19 May 2011

College Grads Can't Find Work, Employers Can't Find Skills

Here is a remarkable juxtaposition: Today, ManpowerGroup issued its sixth annual survey of global "Talent Shortage" finding a pronounced shortage of skilled workers around the world (PDF).  Also today, the New York Times has a front page story about the difficulties that college graduates have in the United States finding jobs.

There is obviously a policy problem here, and some of it has to do with what universities are (or are not) doing.

Here is an excerpt from the Manpower report:
As we enter the Human Age, when human spirit and potential will become the driving force behind enterprise and innovation, having the right people in the right place at the right time becomes more critical than ever. Yet, as the global economic recovery continues, employers report increased difficulty filling open positions, despite an apparent surplus of talent amid high unemployment.

This year, Manpower expanded its sixth annual Talent Shortage Survey not only to gauge where employers are having difficulty filling available positions, but also examine why organizations are facing a lack of talent and what they are doing to mitigate these challenges. The results reveal increased difficulty finding the right talent in the wake of global economic recovery with limited effort to systematically fill the gaps—and notable regional variances.

• ManpowerGroup research reveals employers in India, the United States, China and Germany report the most dramatic talent shortage surges compared to last year. In India, the percentage of employers indicating difficulty filling positions jumped 51 percentage points.

• Nearly one in four employers say environmental/market factors play a major role in the talent shortage—employers simply aren’t finding anyone available in their markets. Another 22% of employers say their applicants lack the technical competencies or “hard” skills needed for the job, while candidates’ lack of business knowledge or formal qualifications is the main reason identified by 15% of employers.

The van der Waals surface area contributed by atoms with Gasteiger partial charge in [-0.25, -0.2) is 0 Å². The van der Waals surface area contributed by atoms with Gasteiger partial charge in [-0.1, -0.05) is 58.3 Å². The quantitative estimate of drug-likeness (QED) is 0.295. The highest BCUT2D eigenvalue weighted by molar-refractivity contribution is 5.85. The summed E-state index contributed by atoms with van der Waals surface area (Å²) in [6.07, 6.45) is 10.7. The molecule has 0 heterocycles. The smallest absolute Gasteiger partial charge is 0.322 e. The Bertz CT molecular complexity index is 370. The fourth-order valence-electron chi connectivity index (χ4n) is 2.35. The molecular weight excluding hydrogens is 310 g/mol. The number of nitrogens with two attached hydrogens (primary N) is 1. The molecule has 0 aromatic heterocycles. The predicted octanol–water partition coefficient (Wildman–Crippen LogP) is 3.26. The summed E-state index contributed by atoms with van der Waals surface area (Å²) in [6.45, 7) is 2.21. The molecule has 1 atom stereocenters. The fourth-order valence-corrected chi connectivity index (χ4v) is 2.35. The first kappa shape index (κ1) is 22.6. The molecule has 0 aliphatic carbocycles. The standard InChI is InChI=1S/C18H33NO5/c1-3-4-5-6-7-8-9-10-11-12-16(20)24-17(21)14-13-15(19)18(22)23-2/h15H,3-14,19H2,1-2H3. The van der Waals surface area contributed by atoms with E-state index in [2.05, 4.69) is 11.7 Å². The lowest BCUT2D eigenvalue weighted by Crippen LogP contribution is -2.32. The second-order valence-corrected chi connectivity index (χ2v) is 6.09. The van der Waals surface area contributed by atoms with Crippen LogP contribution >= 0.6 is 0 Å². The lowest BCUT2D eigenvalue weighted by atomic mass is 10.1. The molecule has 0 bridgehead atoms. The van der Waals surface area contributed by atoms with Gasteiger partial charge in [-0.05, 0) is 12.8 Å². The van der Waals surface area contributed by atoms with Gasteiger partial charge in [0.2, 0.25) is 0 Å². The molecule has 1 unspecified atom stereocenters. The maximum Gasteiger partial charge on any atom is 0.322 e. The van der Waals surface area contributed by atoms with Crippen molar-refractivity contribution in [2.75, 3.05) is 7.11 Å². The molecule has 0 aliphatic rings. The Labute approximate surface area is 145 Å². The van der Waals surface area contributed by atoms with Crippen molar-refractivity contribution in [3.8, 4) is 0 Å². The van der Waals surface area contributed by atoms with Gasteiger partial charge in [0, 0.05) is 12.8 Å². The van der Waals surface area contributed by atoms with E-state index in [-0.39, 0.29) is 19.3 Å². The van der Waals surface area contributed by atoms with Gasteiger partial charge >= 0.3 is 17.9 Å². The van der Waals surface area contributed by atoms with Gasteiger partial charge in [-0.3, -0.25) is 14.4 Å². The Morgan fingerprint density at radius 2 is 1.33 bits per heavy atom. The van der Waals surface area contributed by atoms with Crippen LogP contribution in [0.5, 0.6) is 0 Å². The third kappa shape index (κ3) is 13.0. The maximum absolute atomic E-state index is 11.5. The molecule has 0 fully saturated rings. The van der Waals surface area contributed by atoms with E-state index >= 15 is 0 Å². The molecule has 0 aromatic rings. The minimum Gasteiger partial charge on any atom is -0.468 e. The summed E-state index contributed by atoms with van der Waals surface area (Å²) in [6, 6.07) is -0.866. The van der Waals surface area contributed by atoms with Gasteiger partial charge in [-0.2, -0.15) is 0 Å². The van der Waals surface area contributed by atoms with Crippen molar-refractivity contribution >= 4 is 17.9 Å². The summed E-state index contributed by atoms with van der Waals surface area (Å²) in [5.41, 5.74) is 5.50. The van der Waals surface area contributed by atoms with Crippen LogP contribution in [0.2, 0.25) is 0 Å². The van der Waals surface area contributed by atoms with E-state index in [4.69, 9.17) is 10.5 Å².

• Approximately three-quarters of employers globally cite a lack of experience, skills or knowledge as the primary reason for the difficulty filling positions. However, only one in five employers is concentrating on training and development to fill the gap. A mere 6% of employers are working more closely with educational institutions to create curriculums that close knowledge gaps.
Here is a figure from the NYT article showing employment success rates of recent college graduates:

The Manpower report lists the top 10 job areas for which shortages have been reported in the US (it also has similar lists for countries around the world):
1 Skilled Trades Workers
2 Sales Representatives
3 Engineers
4 Drivers
5 Accounting & Finance Staff
6 IT Staff
7 Managers/Executives (Management/Corporate)
8 Teachers
9 Secretaries, PAs, Administrative Assistants & Office Support Staff
10 Machinists/Machine Operators
Interesting but not surprising to me (as a professor in an environmental studies program) is that such "area studies" graduates do the worst.  According to the NYT: